A similar charge was made against Ebert earlier this year by a New York critic, and Ebert’s response is worth repeating:

Quote (Ebert):

“I’ll send him a tape of our show ‘Worst Films of 2003′ . . . Whether I go easy on Disney films he can ascertain by checking my reviews, something he did not bother to do.”

Furthermore, it is either naïve or deceitful to pretend that paid promotional work is comparable to the ads that appear in Christianity Today.

Quote (MovieGuide’s ‘Straight Facts’)

Christianity Today Simultaneously Promotes and Takes Ads from Books and Movies

Alongside Allen’s article in the March 2004 issue, stories appear about THE PASSION OF THE CHRIST and Max Lucado’s new book. Christianity Today, in this very same issue, ran ads for both products. What is the difference between what they are doing and what Allen has accused Dr. Baehr and CFTVC of doing?

“What is the difference?” Is that a serious question? It’s one thing for CT (or any other advertiser-supported publication) to accept paid ads… quite another for an editor or individual reporter to be paid. It’s a distinction that is quite apparent to publishers, editors and readers alike. No reasonable person reads an ad as an endorsement, nor articles as advertising. The whole issue of a reader’s trust is predicated on this issue of the independence of the press, and the public is sophisticated enough to recognize the inherent self-serving nature of advertising claims. It’s when advertising content is disguised as editorial opinion that the public’s trust is violated.

There are several options for MovieGuide:

  1. Choose to be an independent voice for consumers, or
  2. Choose to be a marketing tool for advertisers, or (as a poor third option)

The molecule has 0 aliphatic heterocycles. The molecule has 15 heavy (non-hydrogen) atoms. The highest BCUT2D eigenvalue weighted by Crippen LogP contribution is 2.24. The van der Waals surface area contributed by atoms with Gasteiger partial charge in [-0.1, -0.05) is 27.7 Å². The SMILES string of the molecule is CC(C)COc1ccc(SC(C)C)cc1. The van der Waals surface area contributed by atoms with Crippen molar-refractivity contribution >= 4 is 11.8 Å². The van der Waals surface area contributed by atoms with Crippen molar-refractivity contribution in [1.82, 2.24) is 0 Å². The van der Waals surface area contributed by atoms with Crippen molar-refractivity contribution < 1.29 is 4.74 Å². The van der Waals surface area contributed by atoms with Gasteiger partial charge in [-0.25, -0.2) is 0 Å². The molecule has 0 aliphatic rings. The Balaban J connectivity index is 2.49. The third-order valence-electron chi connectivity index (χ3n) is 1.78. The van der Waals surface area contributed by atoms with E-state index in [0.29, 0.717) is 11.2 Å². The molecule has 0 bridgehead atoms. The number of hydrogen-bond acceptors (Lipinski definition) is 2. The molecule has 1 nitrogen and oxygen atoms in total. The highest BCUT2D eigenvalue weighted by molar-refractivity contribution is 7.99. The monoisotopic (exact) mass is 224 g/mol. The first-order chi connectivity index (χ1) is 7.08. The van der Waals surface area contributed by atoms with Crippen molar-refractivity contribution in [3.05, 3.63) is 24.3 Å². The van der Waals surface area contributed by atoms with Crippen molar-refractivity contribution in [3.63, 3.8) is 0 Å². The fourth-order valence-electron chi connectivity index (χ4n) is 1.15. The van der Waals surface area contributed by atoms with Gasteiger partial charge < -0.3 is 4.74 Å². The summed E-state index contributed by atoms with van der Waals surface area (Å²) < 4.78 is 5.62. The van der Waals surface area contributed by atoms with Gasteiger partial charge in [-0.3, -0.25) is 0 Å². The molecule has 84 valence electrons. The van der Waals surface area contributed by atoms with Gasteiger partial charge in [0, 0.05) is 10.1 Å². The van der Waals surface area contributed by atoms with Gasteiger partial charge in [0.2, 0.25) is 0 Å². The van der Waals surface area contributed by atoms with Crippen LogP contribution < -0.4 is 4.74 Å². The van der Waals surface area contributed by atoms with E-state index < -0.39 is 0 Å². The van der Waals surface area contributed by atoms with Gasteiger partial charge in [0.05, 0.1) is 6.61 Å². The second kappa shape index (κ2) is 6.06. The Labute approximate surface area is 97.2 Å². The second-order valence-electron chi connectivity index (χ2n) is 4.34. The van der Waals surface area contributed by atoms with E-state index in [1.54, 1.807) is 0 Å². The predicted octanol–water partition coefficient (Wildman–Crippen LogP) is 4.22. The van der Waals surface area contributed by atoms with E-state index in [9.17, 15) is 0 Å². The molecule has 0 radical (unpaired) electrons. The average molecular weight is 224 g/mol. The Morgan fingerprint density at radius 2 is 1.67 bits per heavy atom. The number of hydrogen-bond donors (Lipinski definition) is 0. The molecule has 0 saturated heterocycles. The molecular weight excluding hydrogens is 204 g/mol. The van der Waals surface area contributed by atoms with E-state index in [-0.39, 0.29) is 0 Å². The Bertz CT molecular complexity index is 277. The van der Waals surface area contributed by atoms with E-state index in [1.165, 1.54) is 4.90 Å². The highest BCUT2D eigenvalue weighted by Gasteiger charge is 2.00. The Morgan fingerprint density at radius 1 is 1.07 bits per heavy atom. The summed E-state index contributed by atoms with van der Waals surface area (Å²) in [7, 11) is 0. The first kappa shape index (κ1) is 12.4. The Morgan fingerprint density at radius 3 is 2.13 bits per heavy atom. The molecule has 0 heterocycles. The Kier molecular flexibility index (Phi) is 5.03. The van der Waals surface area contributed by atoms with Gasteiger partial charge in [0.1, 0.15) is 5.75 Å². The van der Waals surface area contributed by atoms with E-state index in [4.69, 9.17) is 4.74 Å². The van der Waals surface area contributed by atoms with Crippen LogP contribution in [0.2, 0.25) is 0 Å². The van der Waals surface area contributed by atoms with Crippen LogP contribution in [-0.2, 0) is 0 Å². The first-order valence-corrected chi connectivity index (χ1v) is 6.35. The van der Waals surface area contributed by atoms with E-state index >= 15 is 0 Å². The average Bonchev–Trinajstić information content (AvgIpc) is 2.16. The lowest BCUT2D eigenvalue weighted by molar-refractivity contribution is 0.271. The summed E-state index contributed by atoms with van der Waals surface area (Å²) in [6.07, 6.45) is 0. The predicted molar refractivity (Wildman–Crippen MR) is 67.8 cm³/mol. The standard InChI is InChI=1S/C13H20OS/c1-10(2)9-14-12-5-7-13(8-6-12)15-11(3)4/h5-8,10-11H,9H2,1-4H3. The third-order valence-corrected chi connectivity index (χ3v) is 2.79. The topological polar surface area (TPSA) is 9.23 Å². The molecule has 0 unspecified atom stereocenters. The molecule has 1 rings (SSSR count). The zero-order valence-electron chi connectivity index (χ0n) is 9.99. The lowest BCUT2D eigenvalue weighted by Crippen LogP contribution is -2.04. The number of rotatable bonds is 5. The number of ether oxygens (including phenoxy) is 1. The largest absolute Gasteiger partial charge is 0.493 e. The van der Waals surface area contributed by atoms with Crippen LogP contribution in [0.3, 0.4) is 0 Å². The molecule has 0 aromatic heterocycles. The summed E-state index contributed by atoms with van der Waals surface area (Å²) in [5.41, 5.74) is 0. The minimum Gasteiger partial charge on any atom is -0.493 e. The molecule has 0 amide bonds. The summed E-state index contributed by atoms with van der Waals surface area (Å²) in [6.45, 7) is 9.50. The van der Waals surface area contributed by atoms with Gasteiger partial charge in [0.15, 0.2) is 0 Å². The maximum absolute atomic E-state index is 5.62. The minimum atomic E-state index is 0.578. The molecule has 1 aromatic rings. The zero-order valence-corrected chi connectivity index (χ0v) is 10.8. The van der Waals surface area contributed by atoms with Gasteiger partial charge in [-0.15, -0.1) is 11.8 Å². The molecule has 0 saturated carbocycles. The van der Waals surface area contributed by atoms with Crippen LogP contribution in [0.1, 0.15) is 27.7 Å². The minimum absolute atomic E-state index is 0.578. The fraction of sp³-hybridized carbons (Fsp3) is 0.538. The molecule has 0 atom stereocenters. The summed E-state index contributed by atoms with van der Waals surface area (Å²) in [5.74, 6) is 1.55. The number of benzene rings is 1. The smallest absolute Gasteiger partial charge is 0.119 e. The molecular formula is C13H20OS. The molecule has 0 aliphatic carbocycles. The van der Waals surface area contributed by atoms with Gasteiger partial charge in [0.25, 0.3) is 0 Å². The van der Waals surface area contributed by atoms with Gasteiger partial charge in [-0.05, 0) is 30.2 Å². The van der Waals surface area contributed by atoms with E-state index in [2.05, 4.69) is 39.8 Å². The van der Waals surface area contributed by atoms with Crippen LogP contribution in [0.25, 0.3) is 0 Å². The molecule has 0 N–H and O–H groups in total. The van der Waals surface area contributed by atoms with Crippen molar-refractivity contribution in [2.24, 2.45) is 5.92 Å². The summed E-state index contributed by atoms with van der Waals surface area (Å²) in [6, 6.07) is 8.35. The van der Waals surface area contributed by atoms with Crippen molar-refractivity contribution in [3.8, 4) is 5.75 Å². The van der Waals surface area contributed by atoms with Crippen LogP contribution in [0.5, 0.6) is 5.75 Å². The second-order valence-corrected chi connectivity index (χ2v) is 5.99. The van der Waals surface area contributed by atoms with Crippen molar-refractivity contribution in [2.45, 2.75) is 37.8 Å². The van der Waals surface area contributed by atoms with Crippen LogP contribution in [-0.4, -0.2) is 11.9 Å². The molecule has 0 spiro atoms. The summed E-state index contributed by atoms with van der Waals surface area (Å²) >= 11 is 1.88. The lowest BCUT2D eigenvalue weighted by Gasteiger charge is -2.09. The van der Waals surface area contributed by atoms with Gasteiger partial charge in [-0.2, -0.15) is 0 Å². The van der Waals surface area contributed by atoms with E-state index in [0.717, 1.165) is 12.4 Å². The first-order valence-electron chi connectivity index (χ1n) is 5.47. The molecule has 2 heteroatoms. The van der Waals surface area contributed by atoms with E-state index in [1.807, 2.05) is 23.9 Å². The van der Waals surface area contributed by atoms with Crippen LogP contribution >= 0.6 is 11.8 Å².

3. Choose to do both, but with transparency. If Baehr (or MovieGuide or Kairos Marketing) ever felt the desire to promote a film, they should do it for free. If inclined to do such work for payment, the absolute minimum requirement would be for any such dual role to be publicly acknowledged to avoid any appearance of a conflict of interest, or (worse)
  4. Refuse to review any film in which MovieGuide has a marketing interest—although this would not eliminate questions about the organization’s impartiality.

It seems that Baehr wants to have a dual role (Option 3), but doesn’t recognize the need for transparency. This issue would likely have already been forgotten if MovieGuide had simply responded like this:

We realize with hindsight that our subscribers deserve to know of any instance in which we have been involved with a film. In the future, we will add a disclaimer to any such reviews so that the public has the benefit of full disclosure.

Such a disclaimer could read:

MovieGuide’s sister organization, Kairos Marketing, has been paid for promotional services in conjunction with this film. This review reflects MovieGuide’s assessment of the film based on fixed criteria, and was not among the services offered by Kairos. MovieGuide founder Ted Baehr accepts such marketing contracts only rarely, and only in conjunction with films that meet our strict standards for acceptable content.